7 JULY 1939, Page 7

The Criminal Justice Bill The postponement of the final stages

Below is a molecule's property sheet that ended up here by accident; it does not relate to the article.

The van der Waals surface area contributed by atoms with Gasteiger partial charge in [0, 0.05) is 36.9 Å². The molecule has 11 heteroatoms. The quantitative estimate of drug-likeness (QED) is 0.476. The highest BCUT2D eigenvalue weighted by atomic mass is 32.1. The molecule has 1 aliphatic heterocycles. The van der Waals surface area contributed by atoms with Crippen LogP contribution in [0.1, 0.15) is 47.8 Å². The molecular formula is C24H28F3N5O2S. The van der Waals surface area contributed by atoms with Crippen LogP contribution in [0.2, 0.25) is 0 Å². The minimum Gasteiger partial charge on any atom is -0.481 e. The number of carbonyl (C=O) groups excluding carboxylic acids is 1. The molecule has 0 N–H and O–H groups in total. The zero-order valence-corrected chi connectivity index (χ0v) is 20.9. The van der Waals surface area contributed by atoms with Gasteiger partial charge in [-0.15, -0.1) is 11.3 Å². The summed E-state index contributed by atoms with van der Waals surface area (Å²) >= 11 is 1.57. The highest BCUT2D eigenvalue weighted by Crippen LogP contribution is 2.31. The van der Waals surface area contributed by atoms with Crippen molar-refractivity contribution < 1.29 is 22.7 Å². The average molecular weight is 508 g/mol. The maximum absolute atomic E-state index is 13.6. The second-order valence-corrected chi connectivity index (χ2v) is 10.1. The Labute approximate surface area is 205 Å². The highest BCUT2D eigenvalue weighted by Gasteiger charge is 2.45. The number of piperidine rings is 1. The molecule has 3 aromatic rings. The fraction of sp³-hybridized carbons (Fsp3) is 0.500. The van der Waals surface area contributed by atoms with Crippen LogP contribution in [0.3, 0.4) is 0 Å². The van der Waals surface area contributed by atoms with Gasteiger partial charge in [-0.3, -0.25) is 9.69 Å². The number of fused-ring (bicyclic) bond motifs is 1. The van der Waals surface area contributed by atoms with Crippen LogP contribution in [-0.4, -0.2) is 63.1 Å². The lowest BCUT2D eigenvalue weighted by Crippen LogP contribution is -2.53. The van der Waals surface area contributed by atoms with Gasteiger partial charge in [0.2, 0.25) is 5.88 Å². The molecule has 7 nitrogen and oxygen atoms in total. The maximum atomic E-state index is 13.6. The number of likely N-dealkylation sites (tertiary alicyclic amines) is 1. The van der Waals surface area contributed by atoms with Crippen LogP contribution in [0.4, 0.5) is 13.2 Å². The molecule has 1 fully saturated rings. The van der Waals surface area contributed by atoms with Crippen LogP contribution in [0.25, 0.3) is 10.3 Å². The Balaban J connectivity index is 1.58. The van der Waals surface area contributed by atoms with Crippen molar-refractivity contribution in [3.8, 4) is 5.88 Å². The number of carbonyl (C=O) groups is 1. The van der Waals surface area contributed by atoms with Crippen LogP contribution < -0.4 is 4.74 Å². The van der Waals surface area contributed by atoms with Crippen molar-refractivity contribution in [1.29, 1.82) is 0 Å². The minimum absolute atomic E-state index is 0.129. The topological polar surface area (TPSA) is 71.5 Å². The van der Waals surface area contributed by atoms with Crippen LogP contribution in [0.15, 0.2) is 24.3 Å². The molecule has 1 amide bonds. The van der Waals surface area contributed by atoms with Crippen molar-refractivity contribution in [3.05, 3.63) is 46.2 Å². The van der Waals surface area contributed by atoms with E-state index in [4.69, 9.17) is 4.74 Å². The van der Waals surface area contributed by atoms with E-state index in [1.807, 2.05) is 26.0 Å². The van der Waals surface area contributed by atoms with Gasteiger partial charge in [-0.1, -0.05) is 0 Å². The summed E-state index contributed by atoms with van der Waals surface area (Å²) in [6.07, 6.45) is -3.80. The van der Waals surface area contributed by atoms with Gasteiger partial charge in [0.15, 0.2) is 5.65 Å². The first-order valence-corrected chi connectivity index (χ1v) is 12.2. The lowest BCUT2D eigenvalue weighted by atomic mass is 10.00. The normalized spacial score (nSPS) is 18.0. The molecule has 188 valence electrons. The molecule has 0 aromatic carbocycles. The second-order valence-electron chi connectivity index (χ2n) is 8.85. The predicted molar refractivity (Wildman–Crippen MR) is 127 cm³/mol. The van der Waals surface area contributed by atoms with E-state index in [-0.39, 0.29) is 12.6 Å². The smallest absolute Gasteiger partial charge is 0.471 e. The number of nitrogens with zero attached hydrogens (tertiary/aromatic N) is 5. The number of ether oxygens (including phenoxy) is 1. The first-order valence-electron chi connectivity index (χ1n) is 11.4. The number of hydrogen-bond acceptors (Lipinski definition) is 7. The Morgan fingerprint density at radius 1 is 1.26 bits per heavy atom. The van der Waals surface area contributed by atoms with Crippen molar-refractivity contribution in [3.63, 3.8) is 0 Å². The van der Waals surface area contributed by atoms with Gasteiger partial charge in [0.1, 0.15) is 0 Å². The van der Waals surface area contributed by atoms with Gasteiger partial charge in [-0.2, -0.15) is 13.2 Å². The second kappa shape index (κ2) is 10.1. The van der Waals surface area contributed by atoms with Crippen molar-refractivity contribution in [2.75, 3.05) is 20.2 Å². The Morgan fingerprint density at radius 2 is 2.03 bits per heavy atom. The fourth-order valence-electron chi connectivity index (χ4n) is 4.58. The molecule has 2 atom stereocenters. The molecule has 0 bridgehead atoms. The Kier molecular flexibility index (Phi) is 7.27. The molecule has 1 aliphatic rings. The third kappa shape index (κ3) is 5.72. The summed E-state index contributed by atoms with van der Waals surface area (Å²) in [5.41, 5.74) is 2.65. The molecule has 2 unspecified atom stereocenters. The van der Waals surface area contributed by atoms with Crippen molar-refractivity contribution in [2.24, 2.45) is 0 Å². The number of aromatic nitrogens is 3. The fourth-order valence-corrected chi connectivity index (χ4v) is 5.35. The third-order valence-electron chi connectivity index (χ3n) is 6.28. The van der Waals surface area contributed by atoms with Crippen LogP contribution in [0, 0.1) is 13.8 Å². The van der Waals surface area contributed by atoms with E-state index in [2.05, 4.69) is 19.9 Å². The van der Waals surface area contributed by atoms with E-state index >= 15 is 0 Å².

of the Criminal Justice Bill until after the Summer Recess is a matter of the greatest regret. If the delay is due, as it may well be, solely to time-table considerations and the paramount importance of the defence programme, it must be accepted without further comment. But it is difficult altogether to reject the suspicion that it is not unwelcome to several members of the Cabinet. The proposed abolition of flogging has aroused a hornets' nest, and in general the whole tenor of the measure is a little advanced for the average Conservative. The robust preference for the " cat " of certain members of the supposedly gentler sex and the open regret expressed by several judges at the prospect of losing the power to order it have doubtless caused heart- burnings. The arguments against flogging, so admirably summarised in a recent article by Sir Chartres Biron in these columns, remain overwhelmingly strong, and nothing can be more welcome than the information that the Govern- ment has no intention of abandoning the Bill.